What can we do to help communities become resilient in the face of austerity? NOW’s Director, Roger Higman reports from a recent study tour of Gloucester.
How can communities build resilience in austere times? This may seem an odd question to pose as politicians tell us austerity is over and the Government moots a post-Brexit spending spree. But spending money wisely in the good times is key to building resilience when times are hard. And many communities throughout the UK are still suffering.
So, it seemed timely to take a visit to see what we can achieve through a new and innovative community approach.
To be honest, I didn’t feel I knew much about Gloucester. All I could recall was a cathedral whose cloisters appeared in the Harry Potter films, a famous rugby club and a tailor from Beatrix Potter. A day trip a few years back had suggested to me that it was quite run down – at least compared to nearby Cheltenham.
Gloucester has a proud engineering history. But over time, industries have declined. Average incomes are now lower than other parts of the South West. Many are dependent on Universal Credit, and budgets for social care have been cut.
In that, Gloucester is not unusual. But what happened next is!
It all started in the good times – in the 1990’s. Mark Gale, now Chair of the Gloucestershire Gateway Trust, had supported communities in social housing estates for over fifteen years. He noticed that there had been two attempts to build a motorway service area alongside the M5 which runs past Gloucester. Both had fallen through after opposition from local residents. He wondered how the problems of the community could become assets.
Mark became convinced that if the community could build the service area they could use its revenue to pay for projects in the city. And that the benefits of this might persuade residents to accept it. His colleagues were not impressed. Communities had developed property in the past, but none had attempted to build a motorway service area!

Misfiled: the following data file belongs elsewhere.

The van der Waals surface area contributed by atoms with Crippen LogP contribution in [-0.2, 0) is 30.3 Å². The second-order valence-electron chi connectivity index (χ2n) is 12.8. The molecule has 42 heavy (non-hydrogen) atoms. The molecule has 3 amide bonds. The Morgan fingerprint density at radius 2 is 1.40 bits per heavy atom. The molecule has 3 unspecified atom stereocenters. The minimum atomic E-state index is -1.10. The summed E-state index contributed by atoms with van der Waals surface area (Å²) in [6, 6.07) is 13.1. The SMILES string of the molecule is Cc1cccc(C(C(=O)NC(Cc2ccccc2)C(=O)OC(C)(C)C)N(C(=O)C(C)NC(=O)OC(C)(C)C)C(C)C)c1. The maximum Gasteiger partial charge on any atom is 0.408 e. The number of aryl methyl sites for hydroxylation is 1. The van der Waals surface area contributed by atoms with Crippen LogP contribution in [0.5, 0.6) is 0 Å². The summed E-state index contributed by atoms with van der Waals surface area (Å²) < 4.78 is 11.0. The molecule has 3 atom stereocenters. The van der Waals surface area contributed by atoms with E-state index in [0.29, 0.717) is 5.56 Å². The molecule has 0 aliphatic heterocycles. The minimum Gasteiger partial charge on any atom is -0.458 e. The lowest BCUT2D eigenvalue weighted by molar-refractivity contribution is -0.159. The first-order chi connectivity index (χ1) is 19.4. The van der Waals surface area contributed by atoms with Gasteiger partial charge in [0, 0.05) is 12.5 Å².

Twenty five years later, Gloucester Services is now a reality. The land was purchased. Government rules changed. Planning permission was obtained. A legal challenge by competitors was fought off. And a partner was selected (the Westmorland family) to run the services in the way the community wanted.
400 jobs were created, most going to people who lived nearby. Each year half a million pounds passes to the Gloucestershire Gateway Trust, the charity set up by the community. That’s between two and three pence from every pound spent at the services. £300,000 of that income goes to paying off loans but £200,000 is available to support local projects every year.
The beneficiaries include:
- Play Gloucestershire, which aims to transform children’s lives using the power of play
- The Venture, a local play facility
- Matson Library which is now run by the community
- Matson Gateway, a pay-what-you-can community cafe and information centre
- Together in Matson
- and All Pulling Together in Stonehouse.
I went away with my mind buzzing. As an environmental campaigner in the 1990s, I’d seen motorways as blots on the landscape. As infrastructures that increase our dependence on carbon-intensive lifestyles. How strange that someone else had seen them as a potential asset. And how inspiring that they had the vision to find a way of using that asset for the public good!
What shone through in Gloucester was a real sense of pride. And a shared commitment to community development. To build on the assets already held by the community rather than focusing on the problems it faces.
So if you’re travelling up the M5, stop off and enjoy the facilities. They have a very different feel to your typical motorway services. A feel that you might like, from the local art on the walls to the local food in the shops. And some of the money you spend will go to support good causes in the communities you’re passing through.